Ready for a breath of fresh air?
This is Sandra Tsing Loh with the Loh Down on Science.
When the going gets tough… might stopping to smell the roses boost our spirits? Literally?
Colleen Reid and team at the University of Colorado, Boulder wondered.
They surveyed over nine hundred volunteers in Denver. The subjects were questioned about their state of mind and about how much greenery they thought they lived near. They also used satellite images to measure how much green space was actually near each person’s home.
Results? People who used green space – like parks — the most, also reported feeling less anxiety and depression. This is the case even in times of crisis, like the pandemic. And it’s true even if you just THINK you live near greener pastures!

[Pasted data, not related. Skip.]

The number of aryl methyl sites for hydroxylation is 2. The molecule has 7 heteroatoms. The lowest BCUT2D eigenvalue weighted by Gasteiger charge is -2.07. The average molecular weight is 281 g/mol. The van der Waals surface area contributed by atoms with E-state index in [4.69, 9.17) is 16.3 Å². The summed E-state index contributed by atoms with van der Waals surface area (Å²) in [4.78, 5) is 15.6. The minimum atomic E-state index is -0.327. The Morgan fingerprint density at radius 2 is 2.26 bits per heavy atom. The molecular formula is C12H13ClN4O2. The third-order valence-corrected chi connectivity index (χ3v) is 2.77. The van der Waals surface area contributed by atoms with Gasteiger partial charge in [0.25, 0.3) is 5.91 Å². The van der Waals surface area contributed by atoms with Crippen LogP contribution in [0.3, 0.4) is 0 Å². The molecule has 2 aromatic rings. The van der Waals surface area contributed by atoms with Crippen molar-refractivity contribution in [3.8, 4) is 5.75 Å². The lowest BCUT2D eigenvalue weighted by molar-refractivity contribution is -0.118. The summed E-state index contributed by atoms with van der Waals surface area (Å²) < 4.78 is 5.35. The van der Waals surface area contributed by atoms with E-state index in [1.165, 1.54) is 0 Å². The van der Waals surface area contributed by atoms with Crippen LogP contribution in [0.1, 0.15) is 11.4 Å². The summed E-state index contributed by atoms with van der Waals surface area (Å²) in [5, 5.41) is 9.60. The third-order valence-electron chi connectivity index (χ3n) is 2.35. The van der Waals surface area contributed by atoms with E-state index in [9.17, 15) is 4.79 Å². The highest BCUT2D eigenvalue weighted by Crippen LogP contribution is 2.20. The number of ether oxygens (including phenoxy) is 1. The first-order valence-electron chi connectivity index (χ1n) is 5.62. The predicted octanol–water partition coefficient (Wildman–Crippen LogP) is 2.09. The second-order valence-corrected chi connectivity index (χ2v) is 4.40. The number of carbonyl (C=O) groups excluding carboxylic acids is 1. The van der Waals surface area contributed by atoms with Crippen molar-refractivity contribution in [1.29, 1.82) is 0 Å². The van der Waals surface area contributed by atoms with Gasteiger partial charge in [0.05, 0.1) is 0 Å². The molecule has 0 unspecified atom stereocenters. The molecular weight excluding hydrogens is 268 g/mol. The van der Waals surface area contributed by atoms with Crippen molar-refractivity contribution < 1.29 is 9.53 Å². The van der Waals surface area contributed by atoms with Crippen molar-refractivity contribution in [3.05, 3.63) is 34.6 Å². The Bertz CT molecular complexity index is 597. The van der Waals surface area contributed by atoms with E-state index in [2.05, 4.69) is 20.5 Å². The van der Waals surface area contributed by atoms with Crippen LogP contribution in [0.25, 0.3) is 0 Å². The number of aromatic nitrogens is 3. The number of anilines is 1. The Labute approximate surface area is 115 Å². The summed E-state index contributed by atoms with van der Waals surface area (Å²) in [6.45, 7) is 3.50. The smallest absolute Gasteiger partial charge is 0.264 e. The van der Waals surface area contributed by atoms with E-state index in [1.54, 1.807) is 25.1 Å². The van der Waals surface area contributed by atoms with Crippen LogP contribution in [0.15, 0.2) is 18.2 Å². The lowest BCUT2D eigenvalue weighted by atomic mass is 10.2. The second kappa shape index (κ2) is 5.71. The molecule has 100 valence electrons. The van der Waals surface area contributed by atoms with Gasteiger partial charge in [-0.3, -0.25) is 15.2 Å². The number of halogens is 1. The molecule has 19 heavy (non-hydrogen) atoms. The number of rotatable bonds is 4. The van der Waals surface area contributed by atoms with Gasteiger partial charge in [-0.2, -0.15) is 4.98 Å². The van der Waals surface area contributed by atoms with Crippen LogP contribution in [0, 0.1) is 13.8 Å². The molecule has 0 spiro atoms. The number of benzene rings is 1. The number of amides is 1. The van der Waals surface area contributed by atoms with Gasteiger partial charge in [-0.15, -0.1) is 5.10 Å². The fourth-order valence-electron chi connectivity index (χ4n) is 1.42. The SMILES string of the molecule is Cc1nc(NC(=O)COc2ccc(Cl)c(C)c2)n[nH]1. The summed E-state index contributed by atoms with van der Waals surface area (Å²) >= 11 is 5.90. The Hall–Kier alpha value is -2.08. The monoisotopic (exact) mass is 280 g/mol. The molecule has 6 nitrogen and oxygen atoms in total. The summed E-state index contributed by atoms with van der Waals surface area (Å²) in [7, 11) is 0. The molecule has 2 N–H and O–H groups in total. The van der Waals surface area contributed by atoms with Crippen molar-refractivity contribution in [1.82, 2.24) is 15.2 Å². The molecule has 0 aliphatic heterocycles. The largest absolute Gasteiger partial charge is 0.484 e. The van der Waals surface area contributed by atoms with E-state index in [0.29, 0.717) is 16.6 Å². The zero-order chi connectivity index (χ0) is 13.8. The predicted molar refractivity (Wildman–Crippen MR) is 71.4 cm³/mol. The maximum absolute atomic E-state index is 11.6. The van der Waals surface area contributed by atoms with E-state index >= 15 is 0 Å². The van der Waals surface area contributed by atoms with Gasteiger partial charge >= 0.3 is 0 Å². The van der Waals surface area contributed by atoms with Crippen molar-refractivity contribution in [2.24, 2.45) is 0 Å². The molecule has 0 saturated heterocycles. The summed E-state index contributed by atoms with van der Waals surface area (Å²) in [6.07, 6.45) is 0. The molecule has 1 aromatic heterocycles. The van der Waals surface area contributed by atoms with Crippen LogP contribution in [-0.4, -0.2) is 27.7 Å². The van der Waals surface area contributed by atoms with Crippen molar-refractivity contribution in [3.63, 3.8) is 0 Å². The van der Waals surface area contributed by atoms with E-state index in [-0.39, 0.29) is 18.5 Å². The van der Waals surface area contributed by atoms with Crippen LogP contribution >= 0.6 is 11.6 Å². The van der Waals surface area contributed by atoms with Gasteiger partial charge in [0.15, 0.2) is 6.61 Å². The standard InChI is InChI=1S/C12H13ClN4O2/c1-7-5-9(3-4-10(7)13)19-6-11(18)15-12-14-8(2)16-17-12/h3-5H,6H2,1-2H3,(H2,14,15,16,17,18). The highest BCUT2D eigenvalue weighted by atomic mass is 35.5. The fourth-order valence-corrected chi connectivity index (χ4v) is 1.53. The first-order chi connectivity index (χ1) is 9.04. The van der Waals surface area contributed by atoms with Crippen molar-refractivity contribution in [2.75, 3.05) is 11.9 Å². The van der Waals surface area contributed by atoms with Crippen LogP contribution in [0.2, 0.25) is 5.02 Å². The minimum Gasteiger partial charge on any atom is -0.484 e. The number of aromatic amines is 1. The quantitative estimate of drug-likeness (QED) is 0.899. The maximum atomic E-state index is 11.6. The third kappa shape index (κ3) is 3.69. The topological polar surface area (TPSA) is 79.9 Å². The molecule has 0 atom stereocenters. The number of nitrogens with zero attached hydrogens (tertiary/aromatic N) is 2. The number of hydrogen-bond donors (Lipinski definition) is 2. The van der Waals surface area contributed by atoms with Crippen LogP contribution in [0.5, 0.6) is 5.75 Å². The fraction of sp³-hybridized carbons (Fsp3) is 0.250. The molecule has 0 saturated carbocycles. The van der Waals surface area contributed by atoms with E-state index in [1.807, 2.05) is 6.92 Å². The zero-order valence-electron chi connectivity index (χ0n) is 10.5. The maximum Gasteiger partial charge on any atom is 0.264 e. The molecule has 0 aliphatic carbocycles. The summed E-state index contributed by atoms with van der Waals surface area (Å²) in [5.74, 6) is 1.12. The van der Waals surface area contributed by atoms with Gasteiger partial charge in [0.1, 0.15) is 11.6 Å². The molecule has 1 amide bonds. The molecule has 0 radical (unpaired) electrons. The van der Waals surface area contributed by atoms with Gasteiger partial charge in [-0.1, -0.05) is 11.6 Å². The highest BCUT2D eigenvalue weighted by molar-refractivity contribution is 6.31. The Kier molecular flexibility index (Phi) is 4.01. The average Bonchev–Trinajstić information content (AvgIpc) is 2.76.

The researchers say it’s important for EVERYONE to have access to verdant areas. This is a problem in poor and urban neighborhoods where green space is limited.
Investing in more GREEN might be the fix to those blues!
Reference: Reid, C. E., Rieves, E. S., & Carlson, K. (2022). Perceptions of green space usage, abundance, and quality of green space were associated with better mental health during the COVID-19 pandemic among residents of Denver. PloS one, 17(3), e0263779.